Indepth Arts News: |
"ATOPIA 8 - Call for Papers"
2005-06-10 until 2005-06-31
For a long time, regions unknown to the civilized world were densely populated by monsters, troglodytes or mythical beings. When the exploration era began, these regions were rapidly depopulated. In 1375,
Abraham Cresques published his famous Catalan Atlas showing a wide blank
stripe. Its caption was as simple as it was frightening: "terra
incognita" - both a menace and a challenge to any mariner. For
centuries, "terra cognita" and "terra incognita" coexisted within the
same spatial coordinates, until it turned out that the mass to the south
of the known world - "terra australis incognita" as it was known to the
Ancients - wasn't the counterweight of the northern world populated by
another species of man.
With polar expeditions, the void on the map
ultimately came to coincide with the white surface of the Antarctic. Now
that the terrae incognitae have been entirely engulfed by the meridians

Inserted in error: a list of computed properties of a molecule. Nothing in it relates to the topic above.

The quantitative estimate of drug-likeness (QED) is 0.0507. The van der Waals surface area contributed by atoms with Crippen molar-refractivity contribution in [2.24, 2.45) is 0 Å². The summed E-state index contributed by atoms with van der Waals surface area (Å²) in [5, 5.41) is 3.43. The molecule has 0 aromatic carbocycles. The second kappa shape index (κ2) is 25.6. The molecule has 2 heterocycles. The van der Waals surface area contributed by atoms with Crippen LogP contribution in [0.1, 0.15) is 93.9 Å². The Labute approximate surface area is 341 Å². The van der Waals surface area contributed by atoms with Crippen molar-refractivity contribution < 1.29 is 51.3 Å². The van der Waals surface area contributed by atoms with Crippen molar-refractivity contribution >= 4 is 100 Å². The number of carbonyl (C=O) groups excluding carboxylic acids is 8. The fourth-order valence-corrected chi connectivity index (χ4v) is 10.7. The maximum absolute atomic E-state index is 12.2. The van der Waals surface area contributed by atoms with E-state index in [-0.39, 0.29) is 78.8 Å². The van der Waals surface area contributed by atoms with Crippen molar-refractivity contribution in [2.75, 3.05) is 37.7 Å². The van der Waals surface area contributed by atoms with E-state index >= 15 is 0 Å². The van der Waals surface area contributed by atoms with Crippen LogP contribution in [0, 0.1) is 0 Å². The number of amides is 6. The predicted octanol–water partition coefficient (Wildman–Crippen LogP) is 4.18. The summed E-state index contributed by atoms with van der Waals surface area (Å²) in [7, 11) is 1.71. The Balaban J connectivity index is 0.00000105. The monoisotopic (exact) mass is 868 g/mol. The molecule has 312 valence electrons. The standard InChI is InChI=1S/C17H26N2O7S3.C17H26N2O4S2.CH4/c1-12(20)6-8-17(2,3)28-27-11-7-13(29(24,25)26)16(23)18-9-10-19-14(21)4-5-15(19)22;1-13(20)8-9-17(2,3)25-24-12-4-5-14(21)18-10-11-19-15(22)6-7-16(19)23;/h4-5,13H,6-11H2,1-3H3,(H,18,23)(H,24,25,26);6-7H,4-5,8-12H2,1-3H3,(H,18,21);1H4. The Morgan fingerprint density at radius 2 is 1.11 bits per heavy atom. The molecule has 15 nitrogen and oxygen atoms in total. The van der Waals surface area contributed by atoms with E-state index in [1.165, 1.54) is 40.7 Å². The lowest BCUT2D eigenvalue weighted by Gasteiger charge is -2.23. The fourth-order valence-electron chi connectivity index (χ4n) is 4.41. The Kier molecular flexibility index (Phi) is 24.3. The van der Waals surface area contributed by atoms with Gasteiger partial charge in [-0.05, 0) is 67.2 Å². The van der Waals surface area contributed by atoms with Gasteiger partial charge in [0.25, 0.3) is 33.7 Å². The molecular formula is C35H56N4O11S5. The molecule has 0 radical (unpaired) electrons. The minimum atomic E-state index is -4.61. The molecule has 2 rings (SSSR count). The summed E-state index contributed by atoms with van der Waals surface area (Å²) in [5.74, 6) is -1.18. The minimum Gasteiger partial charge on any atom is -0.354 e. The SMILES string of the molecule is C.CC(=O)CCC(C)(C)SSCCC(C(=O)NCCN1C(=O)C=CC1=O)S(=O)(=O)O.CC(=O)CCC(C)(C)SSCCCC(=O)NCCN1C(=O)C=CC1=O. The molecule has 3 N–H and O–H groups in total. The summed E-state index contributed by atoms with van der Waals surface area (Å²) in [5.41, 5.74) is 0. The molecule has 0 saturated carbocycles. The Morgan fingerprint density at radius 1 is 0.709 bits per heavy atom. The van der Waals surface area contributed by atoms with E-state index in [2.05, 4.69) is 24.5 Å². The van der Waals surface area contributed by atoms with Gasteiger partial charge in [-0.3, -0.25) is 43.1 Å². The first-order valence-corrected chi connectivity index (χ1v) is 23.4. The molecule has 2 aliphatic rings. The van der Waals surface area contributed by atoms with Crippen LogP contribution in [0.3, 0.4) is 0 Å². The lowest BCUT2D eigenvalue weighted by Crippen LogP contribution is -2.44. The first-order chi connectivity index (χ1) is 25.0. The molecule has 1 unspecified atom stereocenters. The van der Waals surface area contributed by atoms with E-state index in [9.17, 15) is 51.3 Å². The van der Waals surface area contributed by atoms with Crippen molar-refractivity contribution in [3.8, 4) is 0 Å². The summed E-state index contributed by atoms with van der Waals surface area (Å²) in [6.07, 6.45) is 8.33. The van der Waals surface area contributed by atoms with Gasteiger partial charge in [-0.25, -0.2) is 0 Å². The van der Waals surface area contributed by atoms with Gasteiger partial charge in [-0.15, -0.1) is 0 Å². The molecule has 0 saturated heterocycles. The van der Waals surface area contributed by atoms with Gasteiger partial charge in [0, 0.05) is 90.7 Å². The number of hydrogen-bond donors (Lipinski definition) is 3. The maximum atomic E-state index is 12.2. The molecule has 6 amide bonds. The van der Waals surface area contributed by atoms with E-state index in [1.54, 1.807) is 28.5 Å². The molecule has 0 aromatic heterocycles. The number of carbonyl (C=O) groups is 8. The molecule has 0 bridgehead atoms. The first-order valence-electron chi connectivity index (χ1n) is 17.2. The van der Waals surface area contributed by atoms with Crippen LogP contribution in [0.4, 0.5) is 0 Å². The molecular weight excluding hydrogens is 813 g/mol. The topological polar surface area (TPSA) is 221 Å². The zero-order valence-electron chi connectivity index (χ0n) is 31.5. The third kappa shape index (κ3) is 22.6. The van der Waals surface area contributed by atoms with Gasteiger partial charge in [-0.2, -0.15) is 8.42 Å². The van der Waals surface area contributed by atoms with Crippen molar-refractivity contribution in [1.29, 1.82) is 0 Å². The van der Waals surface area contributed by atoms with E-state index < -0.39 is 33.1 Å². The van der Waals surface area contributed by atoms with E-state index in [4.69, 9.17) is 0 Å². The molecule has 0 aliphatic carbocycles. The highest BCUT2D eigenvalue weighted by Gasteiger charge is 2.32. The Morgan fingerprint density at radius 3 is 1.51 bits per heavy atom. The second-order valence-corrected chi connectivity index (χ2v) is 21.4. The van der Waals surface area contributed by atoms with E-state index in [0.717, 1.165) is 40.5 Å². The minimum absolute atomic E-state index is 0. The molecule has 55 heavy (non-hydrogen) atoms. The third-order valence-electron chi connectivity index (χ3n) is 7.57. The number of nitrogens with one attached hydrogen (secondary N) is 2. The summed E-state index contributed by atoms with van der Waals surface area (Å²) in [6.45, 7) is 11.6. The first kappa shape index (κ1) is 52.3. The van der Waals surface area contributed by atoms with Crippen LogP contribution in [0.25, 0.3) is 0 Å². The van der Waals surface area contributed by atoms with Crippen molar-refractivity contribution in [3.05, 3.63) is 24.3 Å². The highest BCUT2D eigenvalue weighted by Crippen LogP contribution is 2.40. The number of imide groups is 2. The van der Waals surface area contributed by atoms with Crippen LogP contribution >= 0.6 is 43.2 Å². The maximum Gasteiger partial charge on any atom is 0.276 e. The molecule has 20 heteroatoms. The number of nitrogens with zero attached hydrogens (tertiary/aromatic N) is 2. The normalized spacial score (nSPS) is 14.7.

of the known, there seems to be little space left for exploration.
What was the story of these unknown spaces? Which new landfalls are
possible, what new practices of partitioning are available? Some
web-pioneers have decreed the Net to be the last terra incognita. ATOPIA
8 will look for unoccupied zones, unfamiliar territories, unfurling a
path between concrete and imaginary, political and poetical mappings,
while obeying the rule of any explorer: follow the river, going upstream
from the coast. As no terra incognita is homogeneous, it has its
arteries too. We thus welcome submissions for papers approaching the
subject "Terra incognita" from a historical, philosophical, literary,
artistic or political point of view. Please send n a brief proposal (max
5000 characters) to atopia(at)atopia(dot)tk by June 31st 2005.